How do the French do it? is question that may persistently nag the mind whenever one watches a sweeping, enchanting French story like the latest Francis Veber s directed film La Doublure ( The Valet ).
The reports released every year concerning the much talked-about flunking state of the French film industry, consequently, are a little difficult to believe.
It s true that American films still out-gross the local productions and the number of annual French films is nowhere near the heydays of the classical era of the 1930s or the 1960s when the French New Wave took the world by storm.
In addition, the French are now confronting the new emerging Eastern European cinema while the Germans have seized the Greatest European cinema crown for the past four years.
Despite all these mounting challenges, it s rare not to find a French film gracing the end-of-year best-lists of any critic anywhere the world.
Hidden, Regular Lovers, The Beat that My Heart Skipped, Merry Christmas and 13 Tzameti are some of the masterpieces that have enthralled film lovers the last couple of years.
This year, the likes of Lady Chatterley and the Edith Piaf s biopic blockbuster La Môme have created quite the buzz and there s still no 2007 film of any nationality that matches the majesty of Alain Resnais comeback tour de force Private Fears in Public Places.
The Valet is a different kind of monster from the aforementioned serious art powerhouses; it s a short, simple farce romantic-comedy that s highly entertaining and unbelievably sweet. In fact, it s the funniest, most entertaining film I ve watched this year thus far.
The film revolves around François Pignon (Gad Elmaleh), a hapless, gawky, kind-hearted ordinary car porter who s in love with his childhood sweetheart Émilie (Virginie Ledoyen from The Beach and 8 Femmes ).
When Pignon proposes to Émilie, the young bookstore owner gently rejects his offer as she s always regarded him as a brother. She also asserts that marriage is not on her mind as she s totally overwhelmed with the debt she owes to the bank.
Meanwhile, the avaricious business man Pierre Levasseur (the great French actor Daniel Auteuil of Hidden, ), who s having an affair with the world s top supermodel Elena Simonsen (Alice Taglioni), is caught with his mistress by a paparazzi.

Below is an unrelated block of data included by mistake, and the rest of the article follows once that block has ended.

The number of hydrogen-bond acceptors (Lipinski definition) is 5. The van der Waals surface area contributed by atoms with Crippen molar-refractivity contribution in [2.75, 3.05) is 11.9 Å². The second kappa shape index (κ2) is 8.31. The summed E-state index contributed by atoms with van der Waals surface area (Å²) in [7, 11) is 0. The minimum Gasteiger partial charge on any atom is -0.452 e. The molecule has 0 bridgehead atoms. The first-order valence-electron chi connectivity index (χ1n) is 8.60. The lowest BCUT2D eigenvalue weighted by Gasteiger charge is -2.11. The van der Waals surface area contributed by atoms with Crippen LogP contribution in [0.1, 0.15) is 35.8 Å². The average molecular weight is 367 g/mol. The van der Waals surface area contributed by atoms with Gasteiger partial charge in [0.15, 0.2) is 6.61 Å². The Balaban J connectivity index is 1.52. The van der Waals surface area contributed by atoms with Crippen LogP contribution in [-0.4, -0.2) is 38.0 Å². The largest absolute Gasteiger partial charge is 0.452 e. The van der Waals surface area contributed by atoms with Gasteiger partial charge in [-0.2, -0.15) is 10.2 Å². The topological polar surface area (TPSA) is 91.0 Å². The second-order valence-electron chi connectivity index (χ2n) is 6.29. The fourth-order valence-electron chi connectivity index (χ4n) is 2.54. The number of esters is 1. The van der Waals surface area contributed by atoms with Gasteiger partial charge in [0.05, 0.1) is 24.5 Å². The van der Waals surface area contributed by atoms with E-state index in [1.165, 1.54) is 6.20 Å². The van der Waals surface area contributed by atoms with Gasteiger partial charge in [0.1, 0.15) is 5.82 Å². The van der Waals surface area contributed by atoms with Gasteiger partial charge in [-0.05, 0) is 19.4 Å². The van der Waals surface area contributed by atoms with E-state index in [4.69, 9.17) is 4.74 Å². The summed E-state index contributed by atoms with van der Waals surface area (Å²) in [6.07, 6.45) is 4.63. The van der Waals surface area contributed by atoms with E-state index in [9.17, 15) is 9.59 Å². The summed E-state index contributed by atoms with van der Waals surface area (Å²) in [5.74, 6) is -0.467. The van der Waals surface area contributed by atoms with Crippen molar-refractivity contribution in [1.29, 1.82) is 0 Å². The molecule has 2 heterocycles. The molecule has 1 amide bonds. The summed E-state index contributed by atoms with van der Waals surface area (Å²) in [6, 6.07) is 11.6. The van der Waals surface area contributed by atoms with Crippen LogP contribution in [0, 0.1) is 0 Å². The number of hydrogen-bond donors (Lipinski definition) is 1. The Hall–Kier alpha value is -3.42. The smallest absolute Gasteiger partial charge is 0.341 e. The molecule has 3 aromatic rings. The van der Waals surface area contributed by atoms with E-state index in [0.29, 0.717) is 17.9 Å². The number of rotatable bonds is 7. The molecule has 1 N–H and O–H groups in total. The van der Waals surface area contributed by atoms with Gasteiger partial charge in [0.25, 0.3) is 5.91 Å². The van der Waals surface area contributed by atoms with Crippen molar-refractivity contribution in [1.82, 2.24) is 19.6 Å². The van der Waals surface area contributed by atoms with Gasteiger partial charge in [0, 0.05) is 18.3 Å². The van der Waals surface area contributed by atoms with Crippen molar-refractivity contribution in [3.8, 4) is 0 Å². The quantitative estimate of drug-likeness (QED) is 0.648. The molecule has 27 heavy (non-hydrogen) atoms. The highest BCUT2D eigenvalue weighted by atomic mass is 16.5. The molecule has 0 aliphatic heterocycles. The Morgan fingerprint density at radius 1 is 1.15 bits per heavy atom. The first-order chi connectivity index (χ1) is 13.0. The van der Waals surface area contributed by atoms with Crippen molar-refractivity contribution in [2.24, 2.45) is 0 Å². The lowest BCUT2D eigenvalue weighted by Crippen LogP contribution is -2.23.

This comes after the mistress had decided to leave him since he didn t fulfill his promise of divorcing his wealthy, but shrewd wife (the bilingual British Kristin Scott Thomas of The English Patient who controls 60 percent of the corporation Levasseur.
Pignon happened to pass by the moment the picture was taken and accidentally appeared in the photo published in the tabloid papers.
When Levasseur realizes that a sudden divorce might end up his career, the CEO s men locate Pignon and persuade him to pretend to be Elena s boyfriend for a month.
To prove his love for Émilie, Pignon accepts the offer in return of the exact sum of money Émilie needs to pay her debt. Elena, on the other hand, demands Levasseur, who vows to divorce his wife by the end of the period, to register collateral of 20 million euros in her bank account that will eventually be hers if Levasseur fails to stick to his pledge.
What follows next is a series of hilarious situations based on the reaction to the unlikely pairing of the two.
Prolific director Veber is one of France s most popular and celebrated comedy filmmakers. His stories are always originally plotted and his situational comedies are never short of innovation.
Yet his narrative methods, characters and outcome usually follow a similar pattern akin to Molière s satires and moral allegories where virtue must be met with reward and vice is rebuked.
Unlike Molière though, Vebers stories stress on comedy more than highlighting social ills. His stories, despite their predictability, maintain a baffling uniqueness and an immense appeal inherited from French manners and culture.
There s a magical sense of glee and pure joy embedded with every scene of The Valet. All characters, even Levasseur, are tremendously likable. They re not three dimensional characters; their conflicts and life-pursuits are very limited and modest.
The Valet s world looks like ours on the surface but there s nothing truly real about it.
Because Vebers is such an accomplished storyteller, however, we never doubt for a second the authenticity of his world or his characters intentions. We root from the very beginning for Pignon, the underdog perhaps, as we recognize ourselves in him.
We know that Levasseur will certainly deceive Elena, yet, since we immediately fall in love with her, we wish she could find a tender, compassionate soul like Pignon.
We’re also positive that Émilie will succumb to Pignon s love and we enjoy every playful moment between them.
Vebers essentially replaces our inflating psyche with that of a child watching a story in utter delight as it unfolds to an end delightful enough to brighten the gloomiest of days.
The biggest laughs of the film belong to the eccentric, screwball secondary characters head by Pignon s roommate who, at the age of 36, still lives with his old, drunk mother and Émilie s physician father who falls sick whenever any of his patients call on him.
The Valet is not as zany or over the top as Vebers previous works. Nonetheless, it s equally funny, child-like innocent and the saccharine dose dripping with every moment will fill the hunger of those who ve been waiting for ages for a heartwarming comedy.
How do the French do it? The answer is obvious: It s their charm, intelligence, singularity and class – qualities that makes this small film much more satisfying and enjoyable than the tens of big-budgeted summer blockbusters about to invade and reside in our local theatres for the next four months.
Ah, these are qualities that Egyptian comedies have yet to learn.
The Valet is screening at Renaissance Nile City. For more information, please call (02) 461 9101.